Section 4 discusses the zeros of the zeta function; it first proves that if \Re(s)>1 then \zeta(s) converges. The proof uses Cauchy’s Integral theorem on the absolute value of the zeta function. Then, a check for convergence proves this result. Then the proof provides that if \Re(z)>1 then \Gamma(z) >\ 1 has no zeros. In other words, \Re(z)>1 is a zero-free region of the gamma function. This is proven by a contradiction, where it is assumed that a zero of the function exists on this region, but is contradicted by the isolated zeros property of holomorphic functions. We then prove that \Re(s)>1 is a zero-free region for \zeta. This is done by writing \zeta as an exponential in terms of the Lambda function, \Lambda(n)=\ln (p) if n=p^m for some prime p and 0 otherwise, as

\zeta(s)=\exp \left(\sum_{n=2}^{\infty} \frac{\Lambda(n)}{\ln (n) \cdot n^s}\right)


The proof uses properties of the zeta function and its zeros to simplify this expression, and by using a trigonometric identity it is proven that \zeta has no zeros for \Re(z)>1. The paper continues with another crucial result in the study of the zeta function, that is, the only zeros of the zeta function for \Re(s) < 0 are the negative even integers. This proof is carried out using the following functional Equation for the \zeta- function.


\zeta(s)=\pi^{s-\frac{1}{2}} \frac{\Gamma\left(\frac{1-s}{2}\right)}{\Gamma\left(\frac{s}{2}\right)} \zeta(1-s)


The zeros of this function will occur at the poles of \Gamma\frac{s}{2}, which are at the negative even integers. Hence, it proves that the only zeros \zeta for \Re(s) < 0 are at the negative even integers, with imaginary part zero.

Section 5 comprises the contribution of this paper. This section presents a program the author wrote to compute the zeros of the zeta function. The program works by computing \zeta(s) for \Re(s) = \frac{1}{2}. It then makes a list of all the outputs, and if the absolute value of the output is close to zero, then the value is counted as a zero. The program computes values of s for \Im(s) \in[0,1000]. There are a few uncertainties in the program, which are discussed briefly in the paper.

Complex Analysis Background

This section discusses the necessary background information needed to understand and comprehend the results of this paper. It provides the knowledge required for holomorphic functions and Cauchy’s Theorem, which pertain to contour integration. These are crucial to study the zeta function. These topics are explained in much more detail in2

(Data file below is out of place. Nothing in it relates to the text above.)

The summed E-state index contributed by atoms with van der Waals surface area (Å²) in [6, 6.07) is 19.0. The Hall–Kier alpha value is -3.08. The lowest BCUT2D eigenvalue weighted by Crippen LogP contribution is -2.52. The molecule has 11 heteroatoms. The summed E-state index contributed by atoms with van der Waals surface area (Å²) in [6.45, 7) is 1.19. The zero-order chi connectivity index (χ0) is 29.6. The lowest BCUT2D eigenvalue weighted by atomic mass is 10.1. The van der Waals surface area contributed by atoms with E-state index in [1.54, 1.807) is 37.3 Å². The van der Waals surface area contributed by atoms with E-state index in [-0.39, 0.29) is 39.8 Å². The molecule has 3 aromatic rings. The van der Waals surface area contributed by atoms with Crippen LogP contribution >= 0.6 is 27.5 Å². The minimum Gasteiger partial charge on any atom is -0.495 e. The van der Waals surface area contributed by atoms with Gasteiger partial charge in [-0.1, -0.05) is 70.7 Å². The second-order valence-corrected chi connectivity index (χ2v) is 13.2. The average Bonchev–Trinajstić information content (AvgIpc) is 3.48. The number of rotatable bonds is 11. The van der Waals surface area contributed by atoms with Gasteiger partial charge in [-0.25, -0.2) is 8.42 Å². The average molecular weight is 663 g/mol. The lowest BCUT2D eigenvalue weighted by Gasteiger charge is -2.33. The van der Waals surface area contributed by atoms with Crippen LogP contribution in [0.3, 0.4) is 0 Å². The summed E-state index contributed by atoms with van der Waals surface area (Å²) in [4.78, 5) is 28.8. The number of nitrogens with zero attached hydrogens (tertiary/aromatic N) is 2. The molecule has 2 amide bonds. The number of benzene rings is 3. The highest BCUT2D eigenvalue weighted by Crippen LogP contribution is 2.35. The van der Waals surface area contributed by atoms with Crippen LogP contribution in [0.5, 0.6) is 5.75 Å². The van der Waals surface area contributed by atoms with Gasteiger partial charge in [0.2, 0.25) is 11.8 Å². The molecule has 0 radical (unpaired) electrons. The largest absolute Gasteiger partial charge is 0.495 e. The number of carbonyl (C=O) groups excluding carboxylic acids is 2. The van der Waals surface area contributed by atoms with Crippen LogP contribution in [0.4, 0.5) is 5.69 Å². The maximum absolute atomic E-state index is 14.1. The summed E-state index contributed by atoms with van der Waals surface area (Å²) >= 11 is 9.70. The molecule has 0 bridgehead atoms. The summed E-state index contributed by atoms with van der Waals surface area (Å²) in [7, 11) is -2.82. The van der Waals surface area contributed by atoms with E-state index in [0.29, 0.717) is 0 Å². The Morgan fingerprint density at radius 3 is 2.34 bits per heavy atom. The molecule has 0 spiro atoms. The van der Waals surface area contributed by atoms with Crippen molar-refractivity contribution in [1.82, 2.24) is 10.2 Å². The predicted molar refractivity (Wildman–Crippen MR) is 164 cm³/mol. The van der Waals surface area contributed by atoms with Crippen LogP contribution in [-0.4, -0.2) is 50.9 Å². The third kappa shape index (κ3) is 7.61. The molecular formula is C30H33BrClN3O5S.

Holomorphic functions

To understand Cauchy’s theorem, it is essential to understand what holomorphic functions are, since they are a pillar of Cauchy’s Theorem. A function f is said to be holomorphic at a point z_{0} in an open set \Omega in C, if the following limit converges


\lim {h \rightarrow 0} \frac{f\left(z_0+h\right)-f\left(z_0\right)}{h}


where h \in \mathbb{C}, h \neq 0 z_0 \in \Omega with z_0+h \in \Omega. A point to note is that because h \in \mathbb{C} it may approach 0 from any direction, unlike on R where there are only two possible directions. The above equation is for a point z{0} on the function f, which means that if the limit exists then the function is said to be holomorphic at the point z_{0} and not for all z \in f. A function f is said to be holomorphic if

\lim {h \rightarrow 0} \frac{f\left(z+h\right)-f\left(z\right)}{h}

exists on every point on the function f. The above limit is the derivative of a function which means that it can be expressed as


f^{\prime}(z) = \lim {h \rightarrow 0} \frac{f\left(z+h\right)-f\left(z\right)}{h}

This implies that for an open set \Omega on \mathbb{C} and a complex-valued function f on \Omega, f is said to be a holomorphic function if the derivative exists on every point of the function f. This also means that the function is continuous and an intuitive way of defining a holomorphic function is that if a complex function f is smooth, then f is a holomorphic function.

Few Examples

\textbf{Example 1.} The function f(z) = z_{n} is holomorphic for n \in \mathbb{N}

Let F(z) = z_{n}

    \begin{align*} f^{\prime}(z) &= \lim {h \rightarrow 0} \frac{f\left(z+h\right)^{n}-z^{n}}{h} \\ &= \lim {h \rightarrow 0} \frac{z^{n}+nz^{n-1}h + \left(\begin{array}{c}n \ 2\end{array} \right) z^{n-2}h^{2} + \ldots + h^{n} - z^{n}}{h} \\&= \lim _{h \rightarrow 0} \left( nz^{n-1} + \left(\begin{array}{c}n \ 2\end{array} \right) z^{n-2} h + \left(\begin{array}{c}n \ 3\end{array} \right) z^{n-3}h^{2} + \ldots + h^{n-1} \right) \\&= nz^{n-1}\end{align*}

Since the limit exists f is holomorphic.
Proof. Let f(z) = \underline{z}

    \begin{align*} f^{\prime}(z) &= \lim {h \rightarrow 0} \frac{\overline{z+h}-\overline{z}}{h} \\ &= \lim {h \rightarrow 0} \frac{\overline{z}+\overline{h}-\overline{z}}{h} \\&= \lim _{h \rightarrow 0} \frac{\overline{h}}{h}\end{align*}

Cauchy’s Theorem and Its applications

This section will focus on Cauchy’s Theorem and Cauchy’s Integral formula, which are very important in the field of complex analysis and line integrals in the complex plane. Cauchy’s theorem states that if f is a holomorphic function in an open set \Omega and \gamma is a closed curve (meaning that it has the same start and end point) in \mathbb{C} such that its interior is also contained in \Omega then